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Running Calf Injury
Causes of Calf Muscle Pain and its Treatment
Calf injury is a common problem that occurs during running. Runners and other athletes that seriously compete and train on a regular basis suffer from this injury in the course of their career or hobby.
Tears in the calf muscle can keep a runner from training and competing for a minimum of 1 month. Muscle inflammations on the other hand may handicap the runner for 2 weeks or less.
The calf is found at the back of your lower leg and the muscle is actually further composed of 3 muscles. Pains may run from faint to severe and may be felt abruptly, frequently, to non stop. Main causes of calf pain and injuries are insufficient or poorly executed warm up reps (for stretching and body preparation) and warm down reps (cool down period after training and competing). Other causes of calf muscle strain, pain, and injury would be overtraining, poor training method, misuse, abuse, and lack of sufficient rests in between workouts. Abrupt increases in miles run will definitely cause strain and injuries.
Foot and arch problems also cause calf injuries. Overpronation is a condition in which oneís feet roll inward during running. This is not a normal running condition. Undue stress is caused and the calf muscles and tendons suffer. If you overpronate, purchase proper running shoes, one that will help prevent your feet from rolling inward. Motion control shoes may be prescribed in severe cases. Get a recommendation from an experienced trainer or ask an overpronating runner (like yourself) regarding proper shoe gear. Orthotics would greatly help as they give added support to the feet and arches. Make sure cushions and insoles are sufficient (not too much). Make sure to maintain flexibility during the run.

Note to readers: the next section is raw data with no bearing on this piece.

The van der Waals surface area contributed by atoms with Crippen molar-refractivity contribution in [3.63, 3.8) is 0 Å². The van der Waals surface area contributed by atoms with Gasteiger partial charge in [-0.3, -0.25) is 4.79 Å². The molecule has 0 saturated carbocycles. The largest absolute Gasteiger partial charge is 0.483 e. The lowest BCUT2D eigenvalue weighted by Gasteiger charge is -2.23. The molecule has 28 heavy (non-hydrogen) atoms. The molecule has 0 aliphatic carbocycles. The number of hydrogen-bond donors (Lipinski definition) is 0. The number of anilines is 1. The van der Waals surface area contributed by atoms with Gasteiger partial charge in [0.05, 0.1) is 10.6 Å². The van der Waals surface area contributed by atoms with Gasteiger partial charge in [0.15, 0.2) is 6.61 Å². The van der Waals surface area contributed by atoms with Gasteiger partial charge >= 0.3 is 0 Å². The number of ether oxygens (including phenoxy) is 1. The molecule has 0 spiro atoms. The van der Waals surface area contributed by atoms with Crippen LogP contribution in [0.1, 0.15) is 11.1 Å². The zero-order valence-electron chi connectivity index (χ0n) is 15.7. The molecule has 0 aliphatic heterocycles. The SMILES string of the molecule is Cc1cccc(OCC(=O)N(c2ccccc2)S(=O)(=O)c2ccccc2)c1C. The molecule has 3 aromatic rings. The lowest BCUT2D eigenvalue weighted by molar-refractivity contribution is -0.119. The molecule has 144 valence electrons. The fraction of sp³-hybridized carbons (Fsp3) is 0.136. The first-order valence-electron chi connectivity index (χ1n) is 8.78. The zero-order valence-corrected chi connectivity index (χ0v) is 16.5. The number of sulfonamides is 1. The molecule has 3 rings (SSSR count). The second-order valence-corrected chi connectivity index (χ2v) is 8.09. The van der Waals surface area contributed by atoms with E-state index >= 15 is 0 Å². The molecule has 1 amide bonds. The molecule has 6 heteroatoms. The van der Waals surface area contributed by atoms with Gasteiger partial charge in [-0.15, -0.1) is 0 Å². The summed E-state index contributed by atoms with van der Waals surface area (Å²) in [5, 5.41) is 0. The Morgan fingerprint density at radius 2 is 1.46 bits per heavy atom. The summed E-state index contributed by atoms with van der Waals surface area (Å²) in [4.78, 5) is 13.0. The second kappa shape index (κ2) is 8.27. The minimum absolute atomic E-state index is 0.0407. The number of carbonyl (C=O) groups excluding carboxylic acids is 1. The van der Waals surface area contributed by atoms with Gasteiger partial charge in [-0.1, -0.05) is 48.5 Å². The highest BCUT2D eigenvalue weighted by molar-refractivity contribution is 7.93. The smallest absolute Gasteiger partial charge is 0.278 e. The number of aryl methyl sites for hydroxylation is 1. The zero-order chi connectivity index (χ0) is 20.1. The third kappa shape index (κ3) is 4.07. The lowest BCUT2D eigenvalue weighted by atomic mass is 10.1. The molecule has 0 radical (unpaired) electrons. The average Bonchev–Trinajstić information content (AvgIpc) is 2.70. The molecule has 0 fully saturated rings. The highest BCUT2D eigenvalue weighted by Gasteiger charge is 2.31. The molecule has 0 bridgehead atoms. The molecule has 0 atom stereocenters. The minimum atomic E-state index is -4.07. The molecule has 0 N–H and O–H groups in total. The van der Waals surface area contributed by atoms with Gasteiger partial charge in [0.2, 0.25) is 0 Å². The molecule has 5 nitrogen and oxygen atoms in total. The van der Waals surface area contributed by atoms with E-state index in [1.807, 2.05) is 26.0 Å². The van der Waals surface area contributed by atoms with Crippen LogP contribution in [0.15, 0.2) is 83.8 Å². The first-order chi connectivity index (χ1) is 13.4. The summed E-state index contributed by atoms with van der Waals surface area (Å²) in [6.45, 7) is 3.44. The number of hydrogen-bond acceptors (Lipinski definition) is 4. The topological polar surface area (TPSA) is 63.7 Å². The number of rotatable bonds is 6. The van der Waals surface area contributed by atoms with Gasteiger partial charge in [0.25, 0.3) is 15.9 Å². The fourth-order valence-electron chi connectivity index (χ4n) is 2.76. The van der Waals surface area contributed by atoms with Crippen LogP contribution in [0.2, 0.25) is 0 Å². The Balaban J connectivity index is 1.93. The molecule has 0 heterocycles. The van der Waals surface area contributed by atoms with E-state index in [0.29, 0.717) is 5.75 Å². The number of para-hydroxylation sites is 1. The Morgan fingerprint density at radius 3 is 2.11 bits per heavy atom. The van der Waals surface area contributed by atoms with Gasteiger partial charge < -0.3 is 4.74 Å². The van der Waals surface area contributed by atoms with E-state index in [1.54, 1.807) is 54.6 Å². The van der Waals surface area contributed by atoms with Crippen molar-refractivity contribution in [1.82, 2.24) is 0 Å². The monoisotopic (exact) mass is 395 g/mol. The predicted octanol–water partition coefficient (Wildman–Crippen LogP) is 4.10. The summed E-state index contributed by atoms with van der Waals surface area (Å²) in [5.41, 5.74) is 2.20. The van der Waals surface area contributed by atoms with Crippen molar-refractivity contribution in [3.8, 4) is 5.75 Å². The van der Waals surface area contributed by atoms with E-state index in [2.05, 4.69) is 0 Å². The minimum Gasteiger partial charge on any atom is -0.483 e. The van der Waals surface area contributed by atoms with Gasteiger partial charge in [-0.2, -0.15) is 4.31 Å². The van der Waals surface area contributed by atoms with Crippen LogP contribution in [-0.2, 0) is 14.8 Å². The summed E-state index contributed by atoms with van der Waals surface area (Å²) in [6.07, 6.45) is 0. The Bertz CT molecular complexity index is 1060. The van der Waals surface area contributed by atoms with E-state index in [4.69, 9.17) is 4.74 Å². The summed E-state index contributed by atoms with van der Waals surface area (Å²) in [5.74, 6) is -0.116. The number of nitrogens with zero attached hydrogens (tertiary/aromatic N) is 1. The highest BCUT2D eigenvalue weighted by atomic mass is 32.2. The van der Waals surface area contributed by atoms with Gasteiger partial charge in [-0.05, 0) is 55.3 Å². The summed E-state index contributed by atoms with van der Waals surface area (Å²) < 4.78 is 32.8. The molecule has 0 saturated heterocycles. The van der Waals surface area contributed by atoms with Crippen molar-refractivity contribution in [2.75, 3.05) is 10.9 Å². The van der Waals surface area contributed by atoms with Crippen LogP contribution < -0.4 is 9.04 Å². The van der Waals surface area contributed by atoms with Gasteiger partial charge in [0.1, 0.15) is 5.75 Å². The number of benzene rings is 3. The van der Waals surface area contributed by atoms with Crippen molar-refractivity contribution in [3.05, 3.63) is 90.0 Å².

Injuries vary and may range from mild to serious. Not all injuries require rest or cessation of training. Athletes may continue with their regimen. However, serious injuries demand the attention of an experienced doctor. In event of injury, have your leg and calf assessed and diagnosed. If you can continue with your runs, then do so. It is advisable however, that you lessen mileage during the recovery period. Also, avoid uneven terrains at least until your calf is in better condition. Adjust your running time and spend more time warming up and cooling down. Focus on helpful stretching exercises before each run. Be sure to rest the moment you feel unusual and alarming pain on your calves.
Pain relievers (analgesics and anti-inflammatory medications), ice packs, hot compress, massages, and physical therapy greatly help with the healing process. In serious instances, surgery will be required. Seek proper diagnosis and follow the doctorís recommendation. Make sure you stay sufficiently hydrated at all times. Lack of fluids causes calf strains and injuries. Drink lots of water and pamper your body with fruits and natural fruit juices. Nourish your body well by maintaining a healthy diet and lifestyle. Donít forget to take in the right amounts of calcium, minerals, and magnesium. Ask the experts on what multivitamins and minerals to take.